Thursday, January 7, 2016

Roland Griffiths and Psilocybin and Meditation

Psychedelic researcher Roland Griffiths of Johns Hopkins on a few podcasts talking about psilocybin and meditation.

Buddhist Geeks 377: Meditating on Mushrooms
Although the formal research is ongoing, in this podcast Roland hints that at least so far,  there appear to be significant benefits for experienced meditators that occasionally (and carefully and prudently) experiment with psilocybin.  Your mileage may vary, but in my experience, duh!  Very exciting to finally hear a little bit about this slowly progressing study.

They are still looking for appropriate candidates that are experienced meditators that have either no experience with psychedelics or experience that preceded regular meditation practice.

Buddhist Geeks 378: Psilocybin: A Crash Course in Mindfulness
Continuing the interview with Roland Griffiths.

Radiolab: Blisshrooms
Some talk about the Good Friday Experiment, Griffiths' validation of that, etc.

Monday, December 7, 2015

Jeffrey Martin's Finders Course Protocol

For reference on the Finders Course, some notes from a Three-Part Video Workshop taken by Jake Yeager.

The advice seems to be to meditate for an hour a day, starting with breath meditation and then body scanning and then moving on to a number of different major meditation protocols to see what works, mixed with a bit of positive psychology.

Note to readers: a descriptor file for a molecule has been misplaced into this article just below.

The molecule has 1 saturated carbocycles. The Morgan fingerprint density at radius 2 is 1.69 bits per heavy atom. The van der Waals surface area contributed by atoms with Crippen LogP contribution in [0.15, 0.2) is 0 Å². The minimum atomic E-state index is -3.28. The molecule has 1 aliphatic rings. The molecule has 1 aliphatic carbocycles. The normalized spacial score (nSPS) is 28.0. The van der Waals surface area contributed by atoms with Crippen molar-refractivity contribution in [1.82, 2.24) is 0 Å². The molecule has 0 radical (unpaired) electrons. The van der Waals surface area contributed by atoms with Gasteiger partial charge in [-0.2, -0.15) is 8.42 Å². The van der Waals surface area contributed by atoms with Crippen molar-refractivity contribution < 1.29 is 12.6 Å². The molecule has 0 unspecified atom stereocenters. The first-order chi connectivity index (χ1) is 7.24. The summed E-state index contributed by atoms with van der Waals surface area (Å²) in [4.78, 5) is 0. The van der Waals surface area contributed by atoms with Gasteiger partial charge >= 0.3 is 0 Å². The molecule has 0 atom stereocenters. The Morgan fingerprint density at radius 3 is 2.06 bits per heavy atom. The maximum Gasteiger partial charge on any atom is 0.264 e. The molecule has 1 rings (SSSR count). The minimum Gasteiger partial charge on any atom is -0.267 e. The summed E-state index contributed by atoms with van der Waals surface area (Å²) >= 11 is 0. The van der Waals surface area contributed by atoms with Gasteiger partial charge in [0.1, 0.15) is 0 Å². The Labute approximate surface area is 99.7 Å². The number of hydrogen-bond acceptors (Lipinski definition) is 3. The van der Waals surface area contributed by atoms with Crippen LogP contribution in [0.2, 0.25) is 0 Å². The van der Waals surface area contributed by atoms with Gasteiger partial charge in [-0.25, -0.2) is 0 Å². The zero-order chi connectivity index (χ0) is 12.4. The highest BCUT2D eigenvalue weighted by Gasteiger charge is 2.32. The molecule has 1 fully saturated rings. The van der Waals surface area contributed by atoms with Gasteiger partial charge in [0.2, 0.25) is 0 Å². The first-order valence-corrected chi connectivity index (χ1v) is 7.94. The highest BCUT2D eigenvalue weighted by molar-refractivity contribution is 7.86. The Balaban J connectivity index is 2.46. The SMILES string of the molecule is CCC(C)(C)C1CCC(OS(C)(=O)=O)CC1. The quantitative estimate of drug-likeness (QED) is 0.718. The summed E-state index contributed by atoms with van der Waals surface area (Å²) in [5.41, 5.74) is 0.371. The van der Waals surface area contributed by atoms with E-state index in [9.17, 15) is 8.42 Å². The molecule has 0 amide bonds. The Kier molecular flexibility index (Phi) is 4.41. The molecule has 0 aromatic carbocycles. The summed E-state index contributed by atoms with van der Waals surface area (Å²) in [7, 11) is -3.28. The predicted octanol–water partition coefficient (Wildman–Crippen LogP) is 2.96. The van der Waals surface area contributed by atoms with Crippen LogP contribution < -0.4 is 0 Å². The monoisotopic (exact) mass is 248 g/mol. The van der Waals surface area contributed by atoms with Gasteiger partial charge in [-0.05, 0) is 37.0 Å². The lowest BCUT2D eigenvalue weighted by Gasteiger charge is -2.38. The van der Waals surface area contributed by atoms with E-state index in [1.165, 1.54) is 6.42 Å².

Friday, October 30, 2015

Psilocybin Research Expanding

A study at UW-Madison is doing something along the lines of the Johns Hopkins research on psilocybin.  The main emphasis here is on the pharmacokinetics, however attention is paid to set and setting.

And the NYU - Johns Hopkins studies continue, now with an eye towards members of the clergy as participants in the psilocybin research.



Lucid Dreamers More Aware

“Our results indicate that self-reflection in everyday life is more pronounced in persons who can easily control their dreams”

It does seems kind of obvious, that awareness in daily life would lead to awareness in dreams.  That's certainly been my experience, not that I'm a "super" lucid dreamer or something.  But since I've "gotten the meditation thing done", the lucid dreaming has definitely increased from close to nothing to not uncommon.  I think it's particularly useful to closely examine one's environment in a lucid dream, and also to meditate within the dream.